Unpacking Japan's 21st century "National Conversation" : images of the future beyond the iron cage of the "Catch Up" model
Wright, David Lindsay (2010) Unpacking Japan's 21st century "National Conversation" : images of the future beyond the iron cage of the "Catch Up" model. PhD thesis, Queensland University of Technology.
How does the image of the future operate upon history, and upon national and individual identities? To what extent are possible futures colonized by the image? What are the un-said futurecratic discourses that underlie the image of the future? Such questions inspired the examination of Japan’s futures images in this thesis. The theoretical point of departure for this examination is Polak’s (1973) seminal research into the theory of the ‘image of the future’ and seven contemporary Japanese texts which offer various alternative images for Japan’s futures, selected as representative of a ‘national conversation’ about the futures of that nation. These seven images of the future are: 1. Report of the Prime Minister’s Commission on Japan’s Goals in the 21st Century—The Frontier Within: Individual Empowerment and Better Governance in the New Millennium, compiled by a committee headed by Japan’s preeminent Jungian psychologist Kawai Hayao (1928-2007); 2. Slow Is Beautiful—a publication by Tsuji Shinichi, in which he re-images Japan as a culture represented by the metaphor of the sloth, concerned with slow and quality-oriented livingry as a preferred image of the future to Japan’s current post-bubble cult of speed and economic efficiency; 3. MuRatopia is an image of the future in the form of a microcosmic prototype community and on-going project based on the historically significant island of Awaji, and established by Japanese economist and futures thinker Yamaguchi Kaoru; 4. F.U.C.K, I Love Japan, by author Tanja Yujiro provides this seven text image of the future line-up with a youth oriented sub-culture perspective on that nation’s futures; 5. IMAGINATION / CREATION—a compilation of round table discussions about Japan’s futures seen from the point of view of Japan’s creative vanguard; 6. Visionary People in a Visionless Country: 21 Earth Connecting Human Stories is a collection of twenty one essays compiled by Denmark born Tokyo resident Peter David Pedersen; and, 7. EXODUS to the Land of Hope, authored by Murakami Ryu, one of Japan’s most prolific and influential writers, this novel suggests a future scenario portraying a massive exodus of Japan’s youth, who, literate with state-of-the-art information and communication technologies (ICTs) move en masse to Japan’s northern island of Hokkaido to launch a cyber-revolution from the peripheries. The thesis employs a Futures Triangle Analysis (FTA) as the macro organizing framework and as such examines both pushes of the present and weights from the past before moving to focus on the pulls to the future represented by the seven texts mentioned above. Inayatullah’s (1999) Causal Layered Analysis (CLA) is the analytical framework used in examining the texts. Poststructuralist concepts derived primarily from the work of Michel Foucault are a particular (but not exclusive) reference point for the analytical approach it encompasses. The research questions which reflect the triangulated analytic matrix are: 1. What are the pushes—in terms of current trends—that are affecting Japan’s futures? 2. What are the historical and cultural weights that influence Japan’s futures? 3. What are the emerging transformative Japanese images of the future discourses, as embodied in actual texts, and what potential do they offer for transformative change in Japan? Research questions one and two are discussed in Chapter five and research question three is discussed in Chapter six. The first two research questions should be considered preliminary. The weights outlined in Chapter five indicate that the forces working against change in Japan are formidable, structurally deep-rooted, wide-spread, and under-recognized as change-adverse. Findings and analyses of the push dimension reveal strong forces towards a potentially very different type of Japan. However it is the seven contemporary Japanese images of the future, from which there is hope for transformative potential, which form the analytical heart of the thesis. In analyzing these texts the thesis establishes the richness of Japan’s images of the future and, as such, demonstrates the robustness of Japan’s stance vis-à-vis the problem of a perceived map-less and model-less future for Japan. Frontier is a useful image of the future, whose hybrid textuality, consisting of government, business, academia, and creative minority perspectives, demonstrates the earnestness of Japan’s leaders in favour of the creation of innovative futures for that nation. Slow is powerful in its aim to reconceptualize Japan’s philosophies of temporality, and build a new kind of nation founded on the principles of a human-oriented and expanded vision of economy based around the core metaphor of slowness culture. However its viability in Japan, with its post-Meiji historical pushes to an increasingly speed-obsessed social construction of reality, could render it impotent. MuRatopia is compelling in its creative hybridity indicative of an advanced IT society, set in a modern day utopian space based upon principles of a high communicative social paradigm, and sustainability. IMAGINATION / CREATION is less the plan than the platform for a new discussion on Japan’s transformation from an econo-centric social framework to a new Creative Age. It accords with emerging discourses from the Creative Industries, which would re-conceive of Japan as a leading maker of meaning, rather than as the so-called guzu, a term referred to in the book meaning ‘laggard’. In total, Love Japan is still the most idiosyncratic of all the images of the future discussed. Its communication style, which appeals to Japan’s youth cohort, establishes it as a potentially formidable change agent in a competitive market of futures images. Visionary People is a compelling image for its revolutionary and subversive stance against Japan’s vision-less political leadership, showing that it is the people, not the futures-making elite or aristocracy who must take the lead and create a new vanguard for the nation. Finally, Murakami’s Exodus cannot be ruled out as a compelling image of the future. Sharing the appeal of Tanja’s Love Japan to an increasingly disenfranchised youth, Exodus portrays a near-term future that is achievable in the here and now, by Japan’s teenagers, using information and communications technologies (ICTs) to subvert leadership, and create utopianist communities based on alternative social principles. The principal contribution from this investigation in terms of theory belongs to that of developing the Japanese image of the future. In this respect, the literature reviews represent a significant compilation, specifically about Japanese futures thinking, the Japanese image of the future, and the Japanese utopia. Though not exhaustive, this compilation will hopefully serve as a useful starting point for future research, not only for the Japanese image of the future, but also for all image of the future research. Many of the sources are in Japanese and their English summations are an added reason to respect this achievement. Secondly, the seven images of the future analysed in Chapter six represent the first time that Japanese image of the future texts have been systematically organized and analysed. Their translation from Japanese to English can be claimed as a significant secondary contribution. What is more, they have been analysed according to current futures methodologies that reveal a layeredness, depth, and overall richness existing in Japanese futures images. Revealing this image-richness has been one of the most significant findings of this investigation, suggesting that there is fertile research to be found from this still under-explored field, whose implications go beyond domestic Japanese concerns, and may offer fertile material for futures thinkers and researchers, Japanologists, social planners, and policy makers.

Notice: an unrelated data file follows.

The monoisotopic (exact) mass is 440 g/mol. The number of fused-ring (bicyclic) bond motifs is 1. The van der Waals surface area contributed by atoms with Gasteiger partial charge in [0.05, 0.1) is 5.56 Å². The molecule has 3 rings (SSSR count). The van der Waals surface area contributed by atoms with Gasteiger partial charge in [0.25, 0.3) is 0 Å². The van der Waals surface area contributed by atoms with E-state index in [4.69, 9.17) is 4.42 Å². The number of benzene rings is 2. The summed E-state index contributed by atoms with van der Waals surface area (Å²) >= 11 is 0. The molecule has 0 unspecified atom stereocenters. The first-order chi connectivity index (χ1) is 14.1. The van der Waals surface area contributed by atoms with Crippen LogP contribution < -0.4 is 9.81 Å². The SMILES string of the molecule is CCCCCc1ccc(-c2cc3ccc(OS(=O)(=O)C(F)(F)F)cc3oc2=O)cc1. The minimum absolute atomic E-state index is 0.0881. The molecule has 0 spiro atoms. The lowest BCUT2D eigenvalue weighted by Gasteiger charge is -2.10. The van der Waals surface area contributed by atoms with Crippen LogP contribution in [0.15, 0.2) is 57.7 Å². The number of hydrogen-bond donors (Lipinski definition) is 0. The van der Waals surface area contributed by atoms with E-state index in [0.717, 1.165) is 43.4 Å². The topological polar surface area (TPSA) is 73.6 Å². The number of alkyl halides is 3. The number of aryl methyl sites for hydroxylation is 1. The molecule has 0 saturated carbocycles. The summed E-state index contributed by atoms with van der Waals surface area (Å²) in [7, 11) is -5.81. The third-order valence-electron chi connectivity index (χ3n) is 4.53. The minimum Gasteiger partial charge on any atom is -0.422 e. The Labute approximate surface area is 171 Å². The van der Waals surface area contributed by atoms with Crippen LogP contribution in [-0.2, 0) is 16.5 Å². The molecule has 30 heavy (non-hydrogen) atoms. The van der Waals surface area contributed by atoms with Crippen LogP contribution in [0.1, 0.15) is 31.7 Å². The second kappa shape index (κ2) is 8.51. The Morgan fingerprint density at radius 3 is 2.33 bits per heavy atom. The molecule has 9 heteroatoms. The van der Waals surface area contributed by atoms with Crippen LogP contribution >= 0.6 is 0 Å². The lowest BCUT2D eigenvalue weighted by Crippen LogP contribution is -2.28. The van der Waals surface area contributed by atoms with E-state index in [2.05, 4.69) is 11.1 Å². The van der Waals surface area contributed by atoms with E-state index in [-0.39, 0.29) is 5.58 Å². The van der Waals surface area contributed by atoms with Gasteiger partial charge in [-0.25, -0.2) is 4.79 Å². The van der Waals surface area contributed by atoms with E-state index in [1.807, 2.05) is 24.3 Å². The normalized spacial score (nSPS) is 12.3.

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|Item Type:||QUT Thesis (PhD)|
|Supervisor:||Hearn, Gregory & Inayatullah, Sohail|
|Keywords:||futures studies, Japan, casual layered analysis, futures triangle analysis, poststructuralism, image of the future, communication|
|Divisions:||Current > QUT Faculties and Divisions > Creative Industries Faculty|
|Institution:||Queensland University of Technology|
|Deposited On:||29 Apr 2011 02:37|
|Last Modified:||28 Oct 2011 20:01|